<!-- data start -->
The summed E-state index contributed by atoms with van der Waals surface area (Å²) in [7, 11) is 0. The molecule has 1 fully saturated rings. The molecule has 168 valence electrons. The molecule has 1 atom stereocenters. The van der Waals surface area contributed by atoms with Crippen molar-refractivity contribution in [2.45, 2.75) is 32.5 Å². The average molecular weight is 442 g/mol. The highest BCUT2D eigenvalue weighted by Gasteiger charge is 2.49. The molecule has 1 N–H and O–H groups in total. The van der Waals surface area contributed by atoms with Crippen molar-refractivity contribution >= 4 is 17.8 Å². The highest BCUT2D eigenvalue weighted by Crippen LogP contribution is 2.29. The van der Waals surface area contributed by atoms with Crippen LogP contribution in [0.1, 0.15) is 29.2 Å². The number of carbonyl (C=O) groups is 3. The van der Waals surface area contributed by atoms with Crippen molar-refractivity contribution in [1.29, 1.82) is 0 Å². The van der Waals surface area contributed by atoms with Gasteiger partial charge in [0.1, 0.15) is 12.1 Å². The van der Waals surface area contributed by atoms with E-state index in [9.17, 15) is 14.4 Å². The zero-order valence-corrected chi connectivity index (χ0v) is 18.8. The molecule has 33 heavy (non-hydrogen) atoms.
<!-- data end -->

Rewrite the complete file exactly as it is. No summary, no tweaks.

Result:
The summed E-state index contributed by atoms with van der Waals surface area (Å²) in [7, 11) is 0. The molecule has 1 fully saturated rings. The molecule has 168 valence electrons. The molecule has 1 atom stereocenters. The van der Waals surface area contributed by atoms with Crippen molar-refractivity contribution in [2.45, 2.75) is 32.5 Å². The average molecular weight is 442 g/mol. The highest BCUT2D eigenvalue weighted by Gasteiger charge is 2.49. The molecule has 1 N–H and O–H groups in total. The van der Waals surface area contributed by atoms with Crippen molar-refractivity contribution >= 4 is 17.8 Å². The highest BCUT2D eigenvalue weighted by Crippen LogP contribution is 2.29. The van der Waals surface area contributed by atoms with Crippen LogP contribution in [0.1, 0.15) is 29.2 Å². The number of carbonyl (C=O) groups is 3. The van der Waals surface area contributed by atoms with Crippen molar-refractivity contribution in [1.29, 1.82) is 0 Å². The van der Waals surface area contributed by atoms with Gasteiger partial charge in [0.1, 0.15) is 12.1 Å². The van der Waals surface area contributed by atoms with E-state index in [9.17, 15) is 14.4 Å². The zero-order valence-corrected chi connectivity index (χ0v) is 18.8. The molecule has 33 heavy (non-hydrogen) atoms.